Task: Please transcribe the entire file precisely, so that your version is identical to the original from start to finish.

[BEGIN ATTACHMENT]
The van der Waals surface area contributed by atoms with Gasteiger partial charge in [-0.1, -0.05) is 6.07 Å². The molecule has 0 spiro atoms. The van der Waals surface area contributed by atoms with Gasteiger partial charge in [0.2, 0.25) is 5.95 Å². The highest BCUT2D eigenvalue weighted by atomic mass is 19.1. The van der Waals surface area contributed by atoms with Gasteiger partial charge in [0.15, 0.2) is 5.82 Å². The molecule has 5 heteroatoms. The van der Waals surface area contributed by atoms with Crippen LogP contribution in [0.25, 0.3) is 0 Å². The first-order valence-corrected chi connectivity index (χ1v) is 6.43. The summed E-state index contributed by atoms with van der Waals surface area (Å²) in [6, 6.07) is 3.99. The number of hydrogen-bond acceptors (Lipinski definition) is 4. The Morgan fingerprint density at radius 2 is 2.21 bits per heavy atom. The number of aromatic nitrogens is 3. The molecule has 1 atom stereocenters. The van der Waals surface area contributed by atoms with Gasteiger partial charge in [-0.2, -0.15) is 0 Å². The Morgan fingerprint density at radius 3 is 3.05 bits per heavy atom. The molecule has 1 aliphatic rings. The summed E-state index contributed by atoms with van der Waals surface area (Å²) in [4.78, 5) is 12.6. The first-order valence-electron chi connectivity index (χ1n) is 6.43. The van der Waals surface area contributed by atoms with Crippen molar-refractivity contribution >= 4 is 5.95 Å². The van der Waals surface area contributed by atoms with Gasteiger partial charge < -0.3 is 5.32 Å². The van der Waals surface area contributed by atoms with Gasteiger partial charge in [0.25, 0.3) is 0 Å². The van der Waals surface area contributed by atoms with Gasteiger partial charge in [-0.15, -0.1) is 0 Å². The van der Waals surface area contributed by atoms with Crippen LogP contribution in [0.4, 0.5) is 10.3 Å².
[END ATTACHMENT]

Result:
The van der Waals surface area contributed by atoms with Gasteiger partial charge in [-0.1, -0.05) is 6.07 Å². The molecule has 0 spiro atoms. The van der Waals surface area contributed by atoms with Gasteiger partial charge in [0.2, 0.25) is 5.95 Å². The highest BCUT2D eigenvalue weighted by atomic mass is 19.1. The van der Waals surface area contributed by atoms with Gasteiger partial charge in [0.15, 0.2) is 5.82 Å². The molecule has 5 heteroatoms. The van der Waals surface area contributed by atoms with Crippen LogP contribution in [0.25, 0.3) is 0 Å². The first-order valence-corrected chi connectivity index (χ1v) is 6.43. The summed E-state index contributed by atoms with van der Waals surface area (Å²) in [6, 6.07) is 3.99. The number of hydrogen-bond acceptors (Lipinski definition) is 4. The Morgan fingerprint density at radius 2 is 2.21 bits per heavy atom. The number of aromatic nitrogens is 3. The molecule has 1 atom stereocenters. The van der Waals surface area contributed by atoms with Gasteiger partial charge in [-0.2, -0.15) is 0 Å². The Morgan fingerprint density at radius 3 is 3.05 bits per heavy atom. The molecule has 1 aliphatic rings. The summed E-state index contributed by atoms with van der Waals surface area (Å²) in [4.78, 5) is 12.6. The first-order valence-electron chi connectivity index (χ1n) is 6.43. The van der Waals surface area contributed by atoms with Crippen molar-refractivity contribution >= 4 is 5.95 Å². The van der Waals surface area contributed by atoms with Gasteiger partial charge < -0.3 is 5.32 Å². The van der Waals surface area contributed by atoms with Gasteiger partial charge in [0.25, 0.3) is 0 Å². The van der Waals surface area contributed by atoms with Gasteiger partial charge in [-0.15, -0.1) is 0 Å². The van der Waals surface area contributed by atoms with Crippen LogP contribution in [0.4, 0.5) is 10.3 Å².